Ways Of Being: The role of the counselor with person centered therapy is to help clients accept who they are with nondirective counseling. Therapy is conducted in the here-and-now by using empathy, active listening, congruence, and unconditional positive regard. Providing a positive environment can promote change for the client.
The role of the client, is the client is the expert and gain self-actualization through the counseling process. The client leads the counseling sessions and are not directed by the counselor.
The role of therapeutic relationship is developed through mutual trust that leads to client's self-actualization, self-worth, and insight on personal potential.
Sommer-Flanagan page 155
Way Of Understanding: The view of human nature in person-centered therapy is positive that people make their own decision and learn from moment-to-moment. Some learning and growth potential and self-worth comes from childhood that is carried through adulthood. People are influenced by social and environmental factors, while striving for growth/self-actualization. Elizabeth Davis inspired Carl Rogers on his understanding of clients, how they connected and the therapeutic relationship, show in the table to the left.
The view of the problem/maladaptive behavior is a combination of incongruences in a person life between organism (world experiences) and self. Some incongruences are low conditions of worth, thoughts of ideal self that are unattainable, and failure to learn from experiences.
The view of healthy/adaptive behavior is the congruence between organism and self. The person has positive self-regard, has reached self-actualization or real self, and learns from experiences.
Goals of person-centered therapy is to provide the client with a positive environment and unconditional caring that promotes change. For the client to reach self-actualization, positive self-regard, and congruence and maintain these aspects within their life.
Key concepts of person-centered therapy are: Theory of personality in four main features; 1. self-theory is the self is the center and the organism is the experiences. If there are incongruences between the self and organism it is maladaptive. If there is congruence between the two, then the person will experience adaptive/healthy life. 2. Phenomenology and the valuing of experience, "Bohart states that "experiencing is the direct, nonverbal sensing of patterns and relationships in the world, between self and world, and within the self. It includes what is often called 'intuitive knowing'" (Sommers-Flanagan, 157). 3. Learning and growth potential is working towards self-actualization. 4. Conditions of worth are learned needs; "need for positive regard and need for self-regard,” the first interaction is during childhood (Sommers-Flanagan, 158). Also, the discrepancies between real self (self-actualization) and ideal self (unattainable views of should haves). The theory of psychopathology is when on hangs onto the past and fails at learning from previous experiences.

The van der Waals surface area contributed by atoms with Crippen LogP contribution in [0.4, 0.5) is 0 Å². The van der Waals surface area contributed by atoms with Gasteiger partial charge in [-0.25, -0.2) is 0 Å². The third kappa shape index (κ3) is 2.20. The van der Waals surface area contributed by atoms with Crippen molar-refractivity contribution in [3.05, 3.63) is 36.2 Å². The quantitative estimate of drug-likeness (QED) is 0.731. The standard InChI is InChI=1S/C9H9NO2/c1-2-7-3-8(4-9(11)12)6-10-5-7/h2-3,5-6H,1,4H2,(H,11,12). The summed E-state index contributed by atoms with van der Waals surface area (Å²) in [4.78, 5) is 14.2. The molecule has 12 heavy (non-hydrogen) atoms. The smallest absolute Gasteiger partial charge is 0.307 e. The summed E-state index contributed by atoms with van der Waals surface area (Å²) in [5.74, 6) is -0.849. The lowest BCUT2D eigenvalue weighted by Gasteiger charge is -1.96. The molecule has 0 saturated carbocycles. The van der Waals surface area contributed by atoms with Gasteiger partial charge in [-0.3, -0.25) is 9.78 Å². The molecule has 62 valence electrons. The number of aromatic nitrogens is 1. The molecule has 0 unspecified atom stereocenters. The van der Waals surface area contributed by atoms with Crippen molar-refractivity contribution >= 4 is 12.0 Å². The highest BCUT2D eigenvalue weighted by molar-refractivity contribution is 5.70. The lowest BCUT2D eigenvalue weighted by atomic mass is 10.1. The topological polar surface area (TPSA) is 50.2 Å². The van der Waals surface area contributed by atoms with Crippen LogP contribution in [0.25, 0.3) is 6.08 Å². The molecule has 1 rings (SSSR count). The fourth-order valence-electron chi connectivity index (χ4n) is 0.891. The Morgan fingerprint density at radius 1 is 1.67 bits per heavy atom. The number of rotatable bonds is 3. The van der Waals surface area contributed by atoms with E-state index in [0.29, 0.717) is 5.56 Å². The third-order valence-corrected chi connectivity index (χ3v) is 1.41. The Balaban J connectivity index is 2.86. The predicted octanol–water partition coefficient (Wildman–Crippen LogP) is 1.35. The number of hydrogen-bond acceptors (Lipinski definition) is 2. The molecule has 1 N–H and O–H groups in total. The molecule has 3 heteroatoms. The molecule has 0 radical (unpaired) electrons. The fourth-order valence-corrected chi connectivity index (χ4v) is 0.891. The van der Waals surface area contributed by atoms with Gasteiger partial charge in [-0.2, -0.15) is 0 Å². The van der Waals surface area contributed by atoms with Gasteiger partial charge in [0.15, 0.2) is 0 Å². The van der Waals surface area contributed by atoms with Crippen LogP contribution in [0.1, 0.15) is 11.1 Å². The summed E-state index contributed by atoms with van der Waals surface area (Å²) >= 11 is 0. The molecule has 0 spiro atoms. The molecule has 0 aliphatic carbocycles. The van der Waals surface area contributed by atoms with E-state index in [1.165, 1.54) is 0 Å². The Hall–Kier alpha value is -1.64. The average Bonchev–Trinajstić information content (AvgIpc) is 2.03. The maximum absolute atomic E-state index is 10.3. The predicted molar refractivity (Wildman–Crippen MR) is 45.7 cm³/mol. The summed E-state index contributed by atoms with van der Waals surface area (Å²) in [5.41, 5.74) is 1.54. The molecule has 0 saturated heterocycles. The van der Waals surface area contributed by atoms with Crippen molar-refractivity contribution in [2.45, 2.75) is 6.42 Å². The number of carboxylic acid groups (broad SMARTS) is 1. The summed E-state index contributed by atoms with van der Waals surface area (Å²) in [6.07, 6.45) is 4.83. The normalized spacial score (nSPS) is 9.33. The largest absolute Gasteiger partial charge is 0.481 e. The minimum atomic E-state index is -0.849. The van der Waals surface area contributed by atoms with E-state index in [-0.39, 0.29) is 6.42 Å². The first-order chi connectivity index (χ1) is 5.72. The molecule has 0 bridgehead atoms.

The view of therapeutic change takes place by the client feeling accepted and unconditional positive regard. When the client feels safe in the therapeutic environment, then one can gain insight and become to accept their self. The client is the expert and leads the counseling session at their own pace, the counselor has to have trust in the client. Person centered-therapy is based on symptom reduction and self-development.
Ways Of Intervening: Techniques of person-centered therapy are: congruence or transparency this is an open and honest relationship between client and counselor. Unconditional positive regard is accepting the clients for who they are and viewing the maladaptive thoughts and behaviors separate. Accurate empathy demonstrates active listening and can use walking within with the client shifting pronouns during reflection from first-person to second-person statements. Contemporary person-centered approach uses a more active and direct approach through the use of motivational interviewing, emotion-focused therapy, and nondirective play therapy. For motivational interviewing Miller and Rollnick defined it as, "a directive, client-centered counseling style for eliciting behavior change by helping clients to explore and resolve ambivalence" (Sommers-Flanagan, 172). The four essential principles (as listed below) helps with resistant clients, one on the primary target of motivational interviewing is substance abuse.
Multicultural considerations of person-centered therapy may be poor for clients who are looking for a more direct active therapy, clients that come from collectivist cultures, and clients with cultural backgrounds that avoid expressing emotion. This therapy does not advocate, but may empower client to advocate for themselves.
This therapy is beneficial to many populations, but many individuals to reach congruence and self-actualization. It provides personal insight into one's life and moment-to-moment emotions.
Limitations of person-centered therapy is that it is nondirective and client lead. The client must have the cognitive abilities to provide self-insight and the client must have the willingness to explore emotions and inclination to change.
References: Sommers-Flanagan, J., & Sommers-Flanagan, R. (2015). Person-Centered Theory and Therapy. In Counseling and Psychotherapy Theories in Context and Practice: Skills, Stra (pp. 153-187). John Wiley & Sons.